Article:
Vile abuse after TV appearance

 

Australia's internet cop has "escalated" a campaign of abuse against an activist and lawyer to Twitter after she was targeted online following an appearance on Q&A.

Nyadol Nyuon appeared on the ABC show on Monday last week on the "Hard Truths" panel discussing racism in Australia.

Following her appearance she was subject to abuse online, with some allegedly following her across different social media platforms.

"It appears one of the far-right members in Australia has made a video about me. I'll probably receive targeted trolling. I have just blocked a number of them," she said in a tweet on Monday.

She said the video creator, Avi Yemini, who was previously convicted of "brutal" abuse against his wife last year, had "specifically asked" viewers to target her.

Nyadol Nyuon is an award-winning Melbourne lawyer who came to Australia as a refugee aged 18. Picture: Ellen Smith
Nyadol Nyuon is an award-winning Melbourne lawyer who came to Australia as a refugee aged 18. Picture: Ellen Smith

As she predicted, abuse did follow, including from a South Australian police officer who has since been stood down from "operational duties".

"Stop blaming white man and pulling the race card you ignorant c**t," the officer reportedly wrote.

"If it's so f***ing bad here f**k off back to the war-torn shithole country you came from."

SA Police issued an apology for the "abhorrent" remarks.

The officer joins two other SA police officers on desk patrol while they're investigated after a video emerged showing an Aboriginal man being violently arrested on Monday.

Ms Nyuon said she has "no ill wishes against the officer and I am not after revenge".

She asked her followers on Twitter to report any abuse they saw but not engage with the abusers.

The eSafety Commissioner - Australia's "internet cop" - Julie Inman Grant then reached out to offer her assistance.

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She followed up the next day to say the matter had been "escalated" to Twitter.

"The cross-platform co-ordinated abuse can be particularly insidious and challenging to tackle - which is, of course, the aim of the perps," Ms Inman Grant wrote in a follow up.

"I hope (Ms Nyuon) did take some solace from the huge outpouring of concern and support for her," she said.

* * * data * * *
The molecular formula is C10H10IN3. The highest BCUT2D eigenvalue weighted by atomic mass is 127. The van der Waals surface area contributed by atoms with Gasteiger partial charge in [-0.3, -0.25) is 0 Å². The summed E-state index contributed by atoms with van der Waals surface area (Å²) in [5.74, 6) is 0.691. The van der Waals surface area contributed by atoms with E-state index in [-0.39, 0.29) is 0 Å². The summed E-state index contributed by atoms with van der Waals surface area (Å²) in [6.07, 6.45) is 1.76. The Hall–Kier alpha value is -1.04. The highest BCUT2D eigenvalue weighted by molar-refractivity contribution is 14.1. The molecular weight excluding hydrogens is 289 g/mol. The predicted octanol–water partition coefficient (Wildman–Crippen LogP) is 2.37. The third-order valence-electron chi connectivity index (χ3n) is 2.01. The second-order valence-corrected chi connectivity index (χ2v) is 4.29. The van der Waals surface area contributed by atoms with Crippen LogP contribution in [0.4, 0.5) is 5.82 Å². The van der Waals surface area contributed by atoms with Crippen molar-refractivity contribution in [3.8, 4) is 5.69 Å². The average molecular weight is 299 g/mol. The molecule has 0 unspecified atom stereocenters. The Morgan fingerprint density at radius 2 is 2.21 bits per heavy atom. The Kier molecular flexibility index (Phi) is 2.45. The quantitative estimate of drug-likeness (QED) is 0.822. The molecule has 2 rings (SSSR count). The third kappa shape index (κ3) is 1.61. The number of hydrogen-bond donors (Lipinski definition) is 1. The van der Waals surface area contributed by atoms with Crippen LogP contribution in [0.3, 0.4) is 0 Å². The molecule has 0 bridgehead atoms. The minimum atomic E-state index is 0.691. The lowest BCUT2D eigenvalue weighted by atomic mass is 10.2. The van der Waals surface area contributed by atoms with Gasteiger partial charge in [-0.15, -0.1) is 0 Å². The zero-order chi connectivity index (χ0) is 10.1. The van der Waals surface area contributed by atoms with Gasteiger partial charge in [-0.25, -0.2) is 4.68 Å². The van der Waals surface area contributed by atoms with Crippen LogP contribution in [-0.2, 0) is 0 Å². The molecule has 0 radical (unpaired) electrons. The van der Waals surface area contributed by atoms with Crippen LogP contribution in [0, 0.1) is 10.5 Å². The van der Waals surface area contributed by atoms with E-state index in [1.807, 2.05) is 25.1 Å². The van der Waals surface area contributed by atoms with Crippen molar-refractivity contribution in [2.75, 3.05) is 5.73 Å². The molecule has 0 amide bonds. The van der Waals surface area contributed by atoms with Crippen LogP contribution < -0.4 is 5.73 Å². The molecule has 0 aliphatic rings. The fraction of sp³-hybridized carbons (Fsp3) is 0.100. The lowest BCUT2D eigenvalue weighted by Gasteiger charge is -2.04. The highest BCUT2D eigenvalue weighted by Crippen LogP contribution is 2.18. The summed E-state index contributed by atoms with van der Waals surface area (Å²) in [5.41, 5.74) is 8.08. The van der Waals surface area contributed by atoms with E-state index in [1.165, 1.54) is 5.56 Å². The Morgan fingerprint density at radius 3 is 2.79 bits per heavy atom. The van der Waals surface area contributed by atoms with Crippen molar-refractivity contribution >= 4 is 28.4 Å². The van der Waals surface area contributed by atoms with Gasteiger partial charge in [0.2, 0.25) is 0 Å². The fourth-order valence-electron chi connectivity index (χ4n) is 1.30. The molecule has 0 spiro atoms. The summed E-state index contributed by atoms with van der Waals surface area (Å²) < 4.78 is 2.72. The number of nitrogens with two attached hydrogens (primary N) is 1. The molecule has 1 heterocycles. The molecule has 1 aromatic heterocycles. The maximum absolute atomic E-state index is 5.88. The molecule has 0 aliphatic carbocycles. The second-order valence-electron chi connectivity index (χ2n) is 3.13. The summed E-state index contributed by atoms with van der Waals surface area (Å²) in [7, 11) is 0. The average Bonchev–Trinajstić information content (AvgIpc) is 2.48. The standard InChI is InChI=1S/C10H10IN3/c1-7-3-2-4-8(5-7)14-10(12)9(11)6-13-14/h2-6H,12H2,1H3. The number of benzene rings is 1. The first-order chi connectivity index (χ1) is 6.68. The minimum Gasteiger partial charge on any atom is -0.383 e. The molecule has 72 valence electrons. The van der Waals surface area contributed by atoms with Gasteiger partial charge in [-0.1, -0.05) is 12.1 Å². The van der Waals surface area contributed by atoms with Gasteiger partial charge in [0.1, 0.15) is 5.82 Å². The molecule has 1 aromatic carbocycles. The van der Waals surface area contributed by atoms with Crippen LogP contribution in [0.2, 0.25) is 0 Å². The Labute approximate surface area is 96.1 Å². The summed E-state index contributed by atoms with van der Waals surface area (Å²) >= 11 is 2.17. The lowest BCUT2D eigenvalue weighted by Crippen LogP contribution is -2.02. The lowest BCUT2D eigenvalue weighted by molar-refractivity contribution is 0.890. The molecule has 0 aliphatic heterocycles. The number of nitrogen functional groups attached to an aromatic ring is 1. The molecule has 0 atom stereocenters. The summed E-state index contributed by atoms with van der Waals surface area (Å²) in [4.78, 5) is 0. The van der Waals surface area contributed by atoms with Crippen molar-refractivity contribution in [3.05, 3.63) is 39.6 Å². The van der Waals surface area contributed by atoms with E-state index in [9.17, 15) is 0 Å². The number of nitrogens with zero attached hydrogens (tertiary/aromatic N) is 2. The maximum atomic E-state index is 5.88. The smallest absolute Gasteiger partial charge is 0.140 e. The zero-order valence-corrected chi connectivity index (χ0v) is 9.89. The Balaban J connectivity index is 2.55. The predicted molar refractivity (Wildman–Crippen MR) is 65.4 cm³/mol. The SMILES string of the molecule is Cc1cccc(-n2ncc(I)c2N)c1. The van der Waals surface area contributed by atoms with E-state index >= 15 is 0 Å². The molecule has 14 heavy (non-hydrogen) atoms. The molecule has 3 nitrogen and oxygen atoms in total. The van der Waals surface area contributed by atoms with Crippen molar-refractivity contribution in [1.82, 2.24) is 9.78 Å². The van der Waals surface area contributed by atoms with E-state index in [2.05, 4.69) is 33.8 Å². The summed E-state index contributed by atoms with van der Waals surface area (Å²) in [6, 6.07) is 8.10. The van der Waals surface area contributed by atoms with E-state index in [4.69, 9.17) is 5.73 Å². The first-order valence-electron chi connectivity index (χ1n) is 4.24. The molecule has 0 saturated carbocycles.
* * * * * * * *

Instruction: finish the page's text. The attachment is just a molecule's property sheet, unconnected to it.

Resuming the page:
Cyber abuse has risen significantly in recent months, potentially due to the COVID-19 lockdown.

Complaints about adult cyber abuse rose by 50 per cent during March and April when compared to last year's monthly average.

The Office of the eSafety Commissioner doesn't actually have any legislative power to investigate cyber abuse complaints, but it can help those targeted and provide advice on what they can do.

The eSafety Commissioner Julie Inman Grant is Australia’s ‘internet cop’. Picture: Stuart McEvoy
The eSafety Commissioner Julie Inman Grant is Australia’s ‘internet cop’. Picture: Stuart McEvoy

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In particularly serious cases, the Commissioner can go directly to the social media platforms to request harmful material is taken down, and where required refer the matters to law enforcement.

Escalation is rare and only done for a small proportion of cases.

"Cyber abuse is behaviour that uses technology to threaten, intimidate, harass or humiliate someone - with the intent to hurt them socially, psychologically or even physically. It can be highly damaging behaviour, especially when it turns into a full-scale social media pile-on," Ms Inman Grant told news.com.au.

"Our research has consistently indicated women are more likely to be targeted than men - and additional intersectional features, such as race or LGBTIQ status, can make them even more vulnerable.

"When we see something serious happening on social media or other platforms, we have escalation pathways that build on our good long-term relationships with the major social media platforms, and allow us to advocate for this harmful material to be removed as quickly as possible," she said.

The Office of the eSafety Commissioner provides a range of cyber abuse resources, including specific resources for women who are being abused online.

Ms Nyuon was contacted through representatives who said she appreciated the offer but did not want to comment further.

 

Originally published as Vile abuse after TV appearance


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